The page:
Today is a big day in the life of Jake. This day stirs up memories of the first years of his life. Beautiful, sun-drenched days of downy blonde hair, cooing and formula burps. His entrance into this world was amazing and wonderful but not without hurdles. This child had to fight to keep his place in this world. His hands - his breath - his very soul clung to the warm place that he called home for 8 months. Without ever stepping out of my womb, this child already knew of adversaries, struggle and developing a will to survive.
My body was not a welcoming place for either of my boys. My body tried so hard to reject new life forming. This new life was a threat - something that must be destroyed. Jake's struggle began almost as soon as he was conceived. High risk. Warnings of loss. Warnings of deformities all came back from the experts. Tests. More tests. Nothing could be definitive until he was born. Yet, we knew, no matter the outcome, God had created this child and He was in control. Not the doctors. Not the tests. Not my body.
As Jake grew, so did my body's attempt to attack him and rid itself of him. 5 months early, my body was done with him. More tests. Twice a week, Chris and I drove to the hospital to see if our precious son was still alive in my body. With lots of prayer and bed rest, we made it to 3 weeks before the due date. My body was weakening him and his heart was stopping, the doctors induced. Initially, he struggled to release himself from the attacks. He wrestled with the disease that I wrestle with. He fought to ensure he had a place in this world and by the end, a wonderful, easy, amazing delivery came. All seemed well. The warnings that had come, quickly disappeared upon looking at our new bundle of joy. No deformities. No loss. No more struggle.
Happy. Growing, yet unable to use his muscles. Growing, yet unable to support himself. No lifting of the head. No sitting up on his own. No crawling. No walking. No milestones to mark. Lots more prayer and doctor visits.
2 years of physical therapy and our youngest could walk. Hallejuah! Another year and a half of leg braces to help support this newfound, yet delayed skill. He had a smile on throughout it all. Still, concerns of a deeper, more lingering problem held on. Whispers from the physical therapist. Whispers from the neurologist. All wondering what had caused the hypotonia (no muscle tone). Awkward mentions of cerebral palsy floated across lips and I struggled to see that when we had a happy, healthy WALKING toddler in front of us. More warnings to watch for signs around the age of 5. Will he become clumsy? Will the muscle tone he'd worked so hard for go away? So, we watched and waited, praying the whole time that God's will would be fulfilled, whatever that looked like.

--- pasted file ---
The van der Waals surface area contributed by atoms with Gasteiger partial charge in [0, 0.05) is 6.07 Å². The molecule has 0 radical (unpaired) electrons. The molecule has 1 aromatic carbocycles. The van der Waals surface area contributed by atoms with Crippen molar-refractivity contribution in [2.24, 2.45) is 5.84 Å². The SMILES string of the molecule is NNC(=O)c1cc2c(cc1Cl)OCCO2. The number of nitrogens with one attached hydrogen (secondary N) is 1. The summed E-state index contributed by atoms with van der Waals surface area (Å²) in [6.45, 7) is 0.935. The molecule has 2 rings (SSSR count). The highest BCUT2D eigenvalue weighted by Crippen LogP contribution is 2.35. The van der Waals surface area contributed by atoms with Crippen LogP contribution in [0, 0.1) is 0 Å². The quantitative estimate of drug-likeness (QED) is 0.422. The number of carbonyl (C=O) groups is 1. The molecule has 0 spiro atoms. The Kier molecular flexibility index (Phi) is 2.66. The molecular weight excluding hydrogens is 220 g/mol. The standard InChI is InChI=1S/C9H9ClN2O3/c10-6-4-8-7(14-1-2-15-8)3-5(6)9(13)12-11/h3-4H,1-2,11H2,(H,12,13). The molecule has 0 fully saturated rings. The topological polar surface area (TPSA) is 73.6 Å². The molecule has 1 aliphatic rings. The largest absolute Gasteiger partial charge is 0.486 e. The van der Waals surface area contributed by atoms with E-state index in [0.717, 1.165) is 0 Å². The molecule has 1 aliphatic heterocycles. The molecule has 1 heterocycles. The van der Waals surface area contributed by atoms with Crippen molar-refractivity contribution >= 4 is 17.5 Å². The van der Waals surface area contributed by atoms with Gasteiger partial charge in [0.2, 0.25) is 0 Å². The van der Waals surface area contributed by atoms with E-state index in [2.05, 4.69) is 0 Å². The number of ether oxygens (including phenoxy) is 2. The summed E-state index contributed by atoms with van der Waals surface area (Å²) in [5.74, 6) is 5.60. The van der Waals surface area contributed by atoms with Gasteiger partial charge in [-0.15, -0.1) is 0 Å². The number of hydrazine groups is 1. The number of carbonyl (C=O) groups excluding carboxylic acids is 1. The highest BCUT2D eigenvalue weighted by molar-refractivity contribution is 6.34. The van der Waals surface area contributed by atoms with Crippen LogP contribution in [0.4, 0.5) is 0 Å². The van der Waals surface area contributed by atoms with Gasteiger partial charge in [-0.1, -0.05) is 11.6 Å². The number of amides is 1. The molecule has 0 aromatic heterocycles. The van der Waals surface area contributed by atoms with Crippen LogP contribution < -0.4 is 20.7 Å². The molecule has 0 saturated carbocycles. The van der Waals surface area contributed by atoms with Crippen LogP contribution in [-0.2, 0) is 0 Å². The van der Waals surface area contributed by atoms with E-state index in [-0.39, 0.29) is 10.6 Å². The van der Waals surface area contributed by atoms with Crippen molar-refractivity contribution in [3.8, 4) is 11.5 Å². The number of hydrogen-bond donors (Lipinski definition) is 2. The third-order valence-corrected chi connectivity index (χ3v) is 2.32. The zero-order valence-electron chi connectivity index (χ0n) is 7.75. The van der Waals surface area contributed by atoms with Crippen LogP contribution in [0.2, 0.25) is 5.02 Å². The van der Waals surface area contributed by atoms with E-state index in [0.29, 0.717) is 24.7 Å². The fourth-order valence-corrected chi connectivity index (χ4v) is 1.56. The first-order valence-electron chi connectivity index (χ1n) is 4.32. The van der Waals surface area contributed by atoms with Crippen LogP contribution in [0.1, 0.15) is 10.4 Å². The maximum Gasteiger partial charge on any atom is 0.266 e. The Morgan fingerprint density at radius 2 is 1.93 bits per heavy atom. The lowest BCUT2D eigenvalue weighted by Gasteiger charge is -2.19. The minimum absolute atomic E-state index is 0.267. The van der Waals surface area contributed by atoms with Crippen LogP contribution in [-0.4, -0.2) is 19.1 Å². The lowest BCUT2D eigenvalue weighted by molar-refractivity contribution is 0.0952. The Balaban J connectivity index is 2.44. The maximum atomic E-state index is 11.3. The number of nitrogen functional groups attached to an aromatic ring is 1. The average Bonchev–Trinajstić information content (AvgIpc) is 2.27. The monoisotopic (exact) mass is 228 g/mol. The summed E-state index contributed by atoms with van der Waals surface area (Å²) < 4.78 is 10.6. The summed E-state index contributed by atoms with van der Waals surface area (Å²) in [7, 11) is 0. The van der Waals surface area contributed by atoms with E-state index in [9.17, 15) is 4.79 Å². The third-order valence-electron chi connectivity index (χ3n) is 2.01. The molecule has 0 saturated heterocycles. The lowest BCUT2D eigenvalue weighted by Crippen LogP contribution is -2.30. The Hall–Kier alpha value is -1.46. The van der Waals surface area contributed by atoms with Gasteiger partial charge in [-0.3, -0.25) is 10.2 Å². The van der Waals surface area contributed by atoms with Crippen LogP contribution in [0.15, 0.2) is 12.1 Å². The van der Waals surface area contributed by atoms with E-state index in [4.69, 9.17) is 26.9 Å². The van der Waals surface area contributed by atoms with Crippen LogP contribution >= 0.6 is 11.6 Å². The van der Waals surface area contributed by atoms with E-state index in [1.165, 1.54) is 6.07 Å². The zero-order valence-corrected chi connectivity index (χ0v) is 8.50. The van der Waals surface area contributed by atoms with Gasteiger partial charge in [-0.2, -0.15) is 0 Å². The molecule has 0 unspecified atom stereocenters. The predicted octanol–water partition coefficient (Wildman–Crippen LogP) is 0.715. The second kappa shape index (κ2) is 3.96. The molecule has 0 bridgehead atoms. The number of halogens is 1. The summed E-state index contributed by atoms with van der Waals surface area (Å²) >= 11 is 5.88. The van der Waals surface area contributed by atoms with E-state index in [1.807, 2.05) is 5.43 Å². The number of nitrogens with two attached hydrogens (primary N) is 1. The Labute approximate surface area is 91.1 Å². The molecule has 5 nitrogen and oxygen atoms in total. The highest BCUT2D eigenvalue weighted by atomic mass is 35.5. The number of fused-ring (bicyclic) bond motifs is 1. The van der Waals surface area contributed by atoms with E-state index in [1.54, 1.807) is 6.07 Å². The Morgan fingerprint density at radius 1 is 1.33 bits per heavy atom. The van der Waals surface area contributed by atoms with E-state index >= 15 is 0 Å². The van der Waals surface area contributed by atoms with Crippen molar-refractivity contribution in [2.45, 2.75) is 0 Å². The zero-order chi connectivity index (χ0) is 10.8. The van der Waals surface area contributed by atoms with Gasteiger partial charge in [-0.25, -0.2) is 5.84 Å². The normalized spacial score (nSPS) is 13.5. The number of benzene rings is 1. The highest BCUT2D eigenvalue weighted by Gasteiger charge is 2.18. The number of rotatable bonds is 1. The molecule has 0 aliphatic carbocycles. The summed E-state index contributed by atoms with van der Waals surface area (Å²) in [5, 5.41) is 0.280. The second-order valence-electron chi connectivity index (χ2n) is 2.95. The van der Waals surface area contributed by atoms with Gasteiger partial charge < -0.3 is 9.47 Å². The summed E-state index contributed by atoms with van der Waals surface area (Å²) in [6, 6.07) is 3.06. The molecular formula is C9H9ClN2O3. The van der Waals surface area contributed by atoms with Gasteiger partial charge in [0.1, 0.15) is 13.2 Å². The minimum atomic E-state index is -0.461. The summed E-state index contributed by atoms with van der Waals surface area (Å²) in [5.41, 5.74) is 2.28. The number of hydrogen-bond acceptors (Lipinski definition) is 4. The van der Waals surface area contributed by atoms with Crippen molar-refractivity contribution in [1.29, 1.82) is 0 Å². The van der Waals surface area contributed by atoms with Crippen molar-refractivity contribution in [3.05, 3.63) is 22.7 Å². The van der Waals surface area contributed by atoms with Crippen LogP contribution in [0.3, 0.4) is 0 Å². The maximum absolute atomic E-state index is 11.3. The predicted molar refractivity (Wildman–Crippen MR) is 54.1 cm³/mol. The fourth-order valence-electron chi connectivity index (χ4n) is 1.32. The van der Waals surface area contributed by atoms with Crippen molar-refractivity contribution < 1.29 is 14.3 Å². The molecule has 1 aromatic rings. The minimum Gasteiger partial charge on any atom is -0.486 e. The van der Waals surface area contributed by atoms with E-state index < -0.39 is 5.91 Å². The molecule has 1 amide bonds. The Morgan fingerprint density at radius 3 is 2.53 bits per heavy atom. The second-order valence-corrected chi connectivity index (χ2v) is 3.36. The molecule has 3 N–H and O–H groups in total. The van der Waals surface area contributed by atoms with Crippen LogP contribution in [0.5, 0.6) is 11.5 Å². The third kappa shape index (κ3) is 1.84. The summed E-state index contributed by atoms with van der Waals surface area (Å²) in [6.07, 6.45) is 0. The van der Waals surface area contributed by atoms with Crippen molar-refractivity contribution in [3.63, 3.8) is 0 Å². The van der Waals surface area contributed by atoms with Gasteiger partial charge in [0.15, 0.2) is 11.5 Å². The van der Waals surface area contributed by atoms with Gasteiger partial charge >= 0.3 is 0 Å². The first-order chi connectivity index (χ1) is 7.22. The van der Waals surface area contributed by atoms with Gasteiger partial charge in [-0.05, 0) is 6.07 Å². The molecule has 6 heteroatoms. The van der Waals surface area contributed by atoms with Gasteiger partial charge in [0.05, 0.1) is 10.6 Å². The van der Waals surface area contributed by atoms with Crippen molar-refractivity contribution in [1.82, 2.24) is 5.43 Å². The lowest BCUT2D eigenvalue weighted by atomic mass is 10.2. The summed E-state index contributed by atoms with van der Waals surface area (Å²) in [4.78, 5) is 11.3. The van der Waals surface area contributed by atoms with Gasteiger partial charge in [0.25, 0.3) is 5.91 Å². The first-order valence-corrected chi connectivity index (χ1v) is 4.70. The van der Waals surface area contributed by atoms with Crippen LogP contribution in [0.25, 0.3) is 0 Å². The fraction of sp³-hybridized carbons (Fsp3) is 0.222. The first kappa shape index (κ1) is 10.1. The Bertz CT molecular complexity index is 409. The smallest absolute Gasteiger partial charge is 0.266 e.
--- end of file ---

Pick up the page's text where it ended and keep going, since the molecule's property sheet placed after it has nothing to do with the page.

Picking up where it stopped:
5, 6, 7 years old. No signs of faltering muscles or regression and we are thankful. Yet, other signs appear. Little concerns here and there. New concerns. 8 years old and it is time to draw back the curtain to see if anything is going on inside that maybe we can't see on the outside. We arrive to today. MRI. EEG. A new neurologist wanting to pick up where the other doctors left off. And we are thankful. Perhaps it is nothing. Perhaps all is still well - on the inside as it seems on the outside. We are prayerful that all is well. We are prayerful that His will still remains our focus. No matter the outcome. No matter what. We are humbled each and every time we face health issues (and it seems like that's a lot!) because we are reminded that we are not in control. We are very much out of control. So, we must rely on the One who is.
4 So Jacob was left alone, and a man wrestled with him till daybreak. 25 When the man saw that he could not overpower him, he touched the socket of Jacob’s hip so that his hip was wrenched as he wrestled with the man. 26 Then the man said, “Let me go, for it is daybreak.”
But Jacob replied, “I will not let you go unless you bless me.”
We named our son Jacob because we wanted our son to be bold and have the tenacity to wrestle with God when he has doubts, fears or to stick it out to receive a blessing. As we look over his past 8 years, I'm struck at how fitting his name is.